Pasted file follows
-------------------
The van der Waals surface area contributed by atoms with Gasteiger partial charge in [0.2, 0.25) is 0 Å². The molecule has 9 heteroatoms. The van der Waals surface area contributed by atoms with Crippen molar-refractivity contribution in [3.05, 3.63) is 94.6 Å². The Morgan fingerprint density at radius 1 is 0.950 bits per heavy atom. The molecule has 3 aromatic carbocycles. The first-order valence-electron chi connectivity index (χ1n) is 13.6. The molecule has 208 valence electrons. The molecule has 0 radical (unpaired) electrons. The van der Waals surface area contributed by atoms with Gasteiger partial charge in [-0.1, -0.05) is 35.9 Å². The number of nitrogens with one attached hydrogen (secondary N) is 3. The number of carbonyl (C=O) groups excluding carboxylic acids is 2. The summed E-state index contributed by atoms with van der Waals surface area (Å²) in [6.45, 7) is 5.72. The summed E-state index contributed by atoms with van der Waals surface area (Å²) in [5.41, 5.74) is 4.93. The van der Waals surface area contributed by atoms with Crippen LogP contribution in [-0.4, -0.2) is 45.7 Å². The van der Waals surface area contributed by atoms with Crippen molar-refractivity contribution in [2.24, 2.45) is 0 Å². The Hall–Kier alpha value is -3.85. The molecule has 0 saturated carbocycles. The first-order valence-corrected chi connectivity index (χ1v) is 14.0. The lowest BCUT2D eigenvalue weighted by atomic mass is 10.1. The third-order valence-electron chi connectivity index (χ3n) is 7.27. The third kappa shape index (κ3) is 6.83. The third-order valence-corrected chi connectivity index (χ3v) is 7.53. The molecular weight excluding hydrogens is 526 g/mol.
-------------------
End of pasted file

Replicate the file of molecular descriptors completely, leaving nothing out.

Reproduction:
The van der Waals surface area contributed by atoms with Gasteiger partial charge in [0.2, 0.25) is 0 Å². The molecule has 9 heteroatoms. The van der Waals surface area contributed by atoms with Crippen molar-refractivity contribution in [3.05, 3.63) is 94.6 Å². The Morgan fingerprint density at radius 1 is 0.950 bits per heavy atom. The molecule has 3 aromatic carbocycles. The first-order valence-electron chi connectivity index (χ1n) is 13.6. The molecule has 208 valence electrons. The molecule has 0 radical (unpaired) electrons. The van der Waals surface area contributed by atoms with Gasteiger partial charge in [-0.1, -0.05) is 35.9 Å². The number of nitrogens with one attached hydrogen (secondary N) is 3. The number of carbonyl (C=O) groups excluding carboxylic acids is 2. The summed E-state index contributed by atoms with van der Waals surface area (Å²) in [6.45, 7) is 5.72. The summed E-state index contributed by atoms with van der Waals surface area (Å²) in [5.41, 5.74) is 4.93. The van der Waals surface area contributed by atoms with Crippen LogP contribution in [-0.4, -0.2) is 45.7 Å². The van der Waals surface area contributed by atoms with Crippen molar-refractivity contribution in [2.24, 2.45) is 0 Å². The Hall–Kier alpha value is -3.85. The molecule has 0 saturated carbocycles. The first-order valence-corrected chi connectivity index (χ1v) is 14.0. The lowest BCUT2D eigenvalue weighted by atomic mass is 10.1. The third-order valence-electron chi connectivity index (χ3n) is 7.27. The third kappa shape index (κ3) is 6.83. The third-order valence-corrected chi connectivity index (χ3v) is 7.53. The molecular weight excluding hydrogens is 526 g/mol.